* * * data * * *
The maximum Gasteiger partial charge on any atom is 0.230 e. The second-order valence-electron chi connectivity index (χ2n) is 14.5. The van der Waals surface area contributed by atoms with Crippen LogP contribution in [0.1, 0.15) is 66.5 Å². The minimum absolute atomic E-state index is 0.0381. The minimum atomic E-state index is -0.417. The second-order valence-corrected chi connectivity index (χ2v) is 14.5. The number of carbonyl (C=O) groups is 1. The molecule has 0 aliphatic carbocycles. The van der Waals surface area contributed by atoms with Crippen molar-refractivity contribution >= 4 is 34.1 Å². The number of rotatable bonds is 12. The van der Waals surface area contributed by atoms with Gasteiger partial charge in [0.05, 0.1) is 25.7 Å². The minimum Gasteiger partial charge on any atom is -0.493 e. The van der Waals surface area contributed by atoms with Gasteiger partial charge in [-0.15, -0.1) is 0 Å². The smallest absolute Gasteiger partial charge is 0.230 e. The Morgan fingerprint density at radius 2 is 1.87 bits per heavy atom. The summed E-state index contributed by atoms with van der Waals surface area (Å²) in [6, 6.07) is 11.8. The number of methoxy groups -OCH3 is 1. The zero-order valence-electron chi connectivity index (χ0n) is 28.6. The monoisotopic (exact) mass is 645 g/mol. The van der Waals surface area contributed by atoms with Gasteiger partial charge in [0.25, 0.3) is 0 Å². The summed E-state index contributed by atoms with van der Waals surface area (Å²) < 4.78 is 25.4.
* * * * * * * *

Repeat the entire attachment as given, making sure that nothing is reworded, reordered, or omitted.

The maximum Gasteiger partial charge on any atom is 0.230 e. The second-order valence-electron chi connectivity index (χ2n) is 14.5. The van der Waals surface area contributed by atoms with Crippen LogP contribution in [0.1, 0.15) is 66.5 Å². The minimum absolute atomic E-state index is 0.0381. The minimum atomic E-state index is -0.417. The second-order valence-corrected chi connectivity index (χ2v) is 14.5. The number of carbonyl (C=O) groups is 1. The molecule has 0 aliphatic carbocycles. The van der Waals surface area contributed by atoms with Crippen molar-refractivity contribution >= 4 is 34.1 Å². The number of rotatable bonds is 12. The van der Waals surface area contributed by atoms with Gasteiger partial charge in [0.05, 0.1) is 25.7 Å². The minimum Gasteiger partial charge on any atom is -0.493 e. The van der Waals surface area contributed by atoms with Gasteiger partial charge in [-0.15, -0.1) is 0 Å². The smallest absolute Gasteiger partial charge is 0.230 e. The Morgan fingerprint density at radius 2 is 1.87 bits per heavy atom. The summed E-state index contributed by atoms with van der Waals surface area (Å²) in [6, 6.07) is 11.8. The number of methoxy groups -OCH3 is 1. The zero-order valence-electron chi connectivity index (χ0n) is 28.6. The monoisotopic (exact) mass is 645 g/mol. The van der Waals surface area contributed by atoms with Gasteiger partial charge in [0.25, 0.3) is 0 Å². The summed E-state index contributed by atoms with van der Waals surface area (Å²) < 4.78 is 25.4.